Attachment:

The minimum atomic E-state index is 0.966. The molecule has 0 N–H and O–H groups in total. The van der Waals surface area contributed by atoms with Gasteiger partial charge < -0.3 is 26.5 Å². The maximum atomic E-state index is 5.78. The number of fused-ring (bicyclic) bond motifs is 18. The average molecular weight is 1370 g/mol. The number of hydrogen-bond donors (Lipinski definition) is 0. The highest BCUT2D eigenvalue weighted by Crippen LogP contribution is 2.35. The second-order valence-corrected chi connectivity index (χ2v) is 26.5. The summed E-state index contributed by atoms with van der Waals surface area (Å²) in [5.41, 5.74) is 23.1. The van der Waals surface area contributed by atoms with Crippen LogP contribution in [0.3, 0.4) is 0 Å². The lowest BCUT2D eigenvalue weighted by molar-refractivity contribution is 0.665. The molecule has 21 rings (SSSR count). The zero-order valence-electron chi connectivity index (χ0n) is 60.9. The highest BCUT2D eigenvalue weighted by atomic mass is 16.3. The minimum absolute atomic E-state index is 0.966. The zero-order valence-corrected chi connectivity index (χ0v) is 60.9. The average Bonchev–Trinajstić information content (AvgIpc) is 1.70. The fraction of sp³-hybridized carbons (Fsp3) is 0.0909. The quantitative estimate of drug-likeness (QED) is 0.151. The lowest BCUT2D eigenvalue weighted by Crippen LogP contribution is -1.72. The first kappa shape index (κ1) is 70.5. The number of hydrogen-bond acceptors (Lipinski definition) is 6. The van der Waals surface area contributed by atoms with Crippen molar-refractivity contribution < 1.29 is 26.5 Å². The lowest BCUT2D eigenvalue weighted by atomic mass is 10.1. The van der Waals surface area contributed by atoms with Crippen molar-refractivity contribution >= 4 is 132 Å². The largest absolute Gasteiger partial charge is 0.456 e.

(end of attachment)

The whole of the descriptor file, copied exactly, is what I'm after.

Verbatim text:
The minimum atomic E-state index is 0.966. The molecule has 0 N–H and O–H groups in total. The van der Waals surface area contributed by atoms with Gasteiger partial charge < -0.3 is 26.5 Å². The maximum atomic E-state index is 5.78. The number of fused-ring (bicyclic) bond motifs is 18. The average molecular weight is 1370 g/mol. The number of hydrogen-bond donors (Lipinski definition) is 0. The highest BCUT2D eigenvalue weighted by Crippen LogP contribution is 2.35. The second-order valence-corrected chi connectivity index (χ2v) is 26.5. The summed E-state index contributed by atoms with van der Waals surface area (Å²) in [5.41, 5.74) is 23.1. The van der Waals surface area contributed by atoms with Crippen LogP contribution in [0.3, 0.4) is 0 Å². The lowest BCUT2D eigenvalue weighted by molar-refractivity contribution is 0.665. The molecule has 21 rings (SSSR count). The zero-order valence-electron chi connectivity index (χ0n) is 60.9. The highest BCUT2D eigenvalue weighted by atomic mass is 16.3. The minimum absolute atomic E-state index is 0.966. The zero-order valence-corrected chi connectivity index (χ0v) is 60.9. The average Bonchev–Trinajstić information content (AvgIpc) is 1.70. The fraction of sp³-hybridized carbons (Fsp3) is 0.0909. The quantitative estimate of drug-likeness (QED) is 0.151. The lowest BCUT2D eigenvalue weighted by Crippen LogP contribution is -1.72. The first kappa shape index (κ1) is 70.5. The number of hydrogen-bond acceptors (Lipinski definition) is 6. The van der Waals surface area contributed by atoms with Crippen molar-refractivity contribution < 1.29 is 26.5 Å². The lowest BCUT2D eigenvalue weighted by atomic mass is 10.1. The van der Waals surface area contributed by atoms with Crippen molar-refractivity contribution >= 4 is 132 Å². The largest absolute Gasteiger partial charge is 0.456 e.